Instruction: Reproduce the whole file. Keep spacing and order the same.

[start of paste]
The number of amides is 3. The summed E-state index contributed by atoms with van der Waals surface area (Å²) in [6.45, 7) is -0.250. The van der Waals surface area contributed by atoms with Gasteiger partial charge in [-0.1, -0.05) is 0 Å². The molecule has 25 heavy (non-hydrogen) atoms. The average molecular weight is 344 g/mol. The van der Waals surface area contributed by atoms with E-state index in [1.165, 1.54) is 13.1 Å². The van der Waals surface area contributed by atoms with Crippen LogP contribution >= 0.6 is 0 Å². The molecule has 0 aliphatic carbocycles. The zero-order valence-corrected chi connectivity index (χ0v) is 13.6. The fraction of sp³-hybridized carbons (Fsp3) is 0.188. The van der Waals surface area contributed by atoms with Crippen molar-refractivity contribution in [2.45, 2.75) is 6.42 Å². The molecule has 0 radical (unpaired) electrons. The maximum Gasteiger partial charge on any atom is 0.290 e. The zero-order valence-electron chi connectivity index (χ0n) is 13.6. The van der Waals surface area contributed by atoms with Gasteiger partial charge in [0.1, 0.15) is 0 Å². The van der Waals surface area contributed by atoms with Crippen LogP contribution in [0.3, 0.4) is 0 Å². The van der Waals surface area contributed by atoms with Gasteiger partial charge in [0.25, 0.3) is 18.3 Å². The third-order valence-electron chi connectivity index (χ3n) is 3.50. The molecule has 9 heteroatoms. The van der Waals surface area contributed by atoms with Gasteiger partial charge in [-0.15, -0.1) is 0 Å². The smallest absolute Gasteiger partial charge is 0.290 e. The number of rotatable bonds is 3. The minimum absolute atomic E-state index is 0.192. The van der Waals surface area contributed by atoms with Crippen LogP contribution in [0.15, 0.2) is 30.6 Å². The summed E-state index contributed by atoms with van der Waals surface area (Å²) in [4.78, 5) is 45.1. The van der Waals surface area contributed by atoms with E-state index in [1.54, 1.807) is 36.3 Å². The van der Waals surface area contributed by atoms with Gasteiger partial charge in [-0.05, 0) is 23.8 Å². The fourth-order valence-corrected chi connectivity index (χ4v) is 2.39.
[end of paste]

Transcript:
The number of amides is 3. The summed E-state index contributed by atoms with van der Waals surface area (Å²) in [6.45, 7) is -0.250. The van der Waals surface area contributed by atoms with Gasteiger partial charge in [-0.1, -0.05) is 0 Å². The molecule has 25 heavy (non-hydrogen) atoms. The average molecular weight is 344 g/mol. The van der Waals surface area contributed by atoms with E-state index in [1.165, 1.54) is 13.1 Å². The van der Waals surface area contributed by atoms with Crippen LogP contribution >= 0.6 is 0 Å². The molecule has 0 aliphatic carbocycles. The zero-order valence-corrected chi connectivity index (χ0v) is 13.6. The fraction of sp³-hybridized carbons (Fsp3) is 0.188. The van der Waals surface area contributed by atoms with Crippen molar-refractivity contribution in [2.45, 2.75) is 6.42 Å². The molecule has 0 radical (unpaired) electrons. The maximum Gasteiger partial charge on any atom is 0.290 e. The zero-order valence-electron chi connectivity index (χ0n) is 13.6. The van der Waals surface area contributed by atoms with Gasteiger partial charge in [0.1, 0.15) is 0 Å². The van der Waals surface area contributed by atoms with Crippen LogP contribution in [0.3, 0.4) is 0 Å². The van der Waals surface area contributed by atoms with Gasteiger partial charge in [0.25, 0.3) is 18.3 Å². The third-order valence-electron chi connectivity index (χ3n) is 3.50. The molecule has 9 heteroatoms. The van der Waals surface area contributed by atoms with Gasteiger partial charge in [-0.15, -0.1) is 0 Å². The smallest absolute Gasteiger partial charge is 0.290 e. The number of rotatable bonds is 3. The minimum absolute atomic E-state index is 0.192. The van der Waals surface area contributed by atoms with Crippen LogP contribution in [0.15, 0.2) is 30.6 Å². The summed E-state index contributed by atoms with van der Waals surface area (Å²) in [4.78, 5) is 45.1. The van der Waals surface area contributed by atoms with E-state index in [1.54, 1.807) is 36.3 Å². The van der Waals surface area contributed by atoms with Gasteiger partial charge in [-0.05, 0) is 23.8 Å². The fourth-order valence-corrected chi connectivity index (χ4v) is 2.39.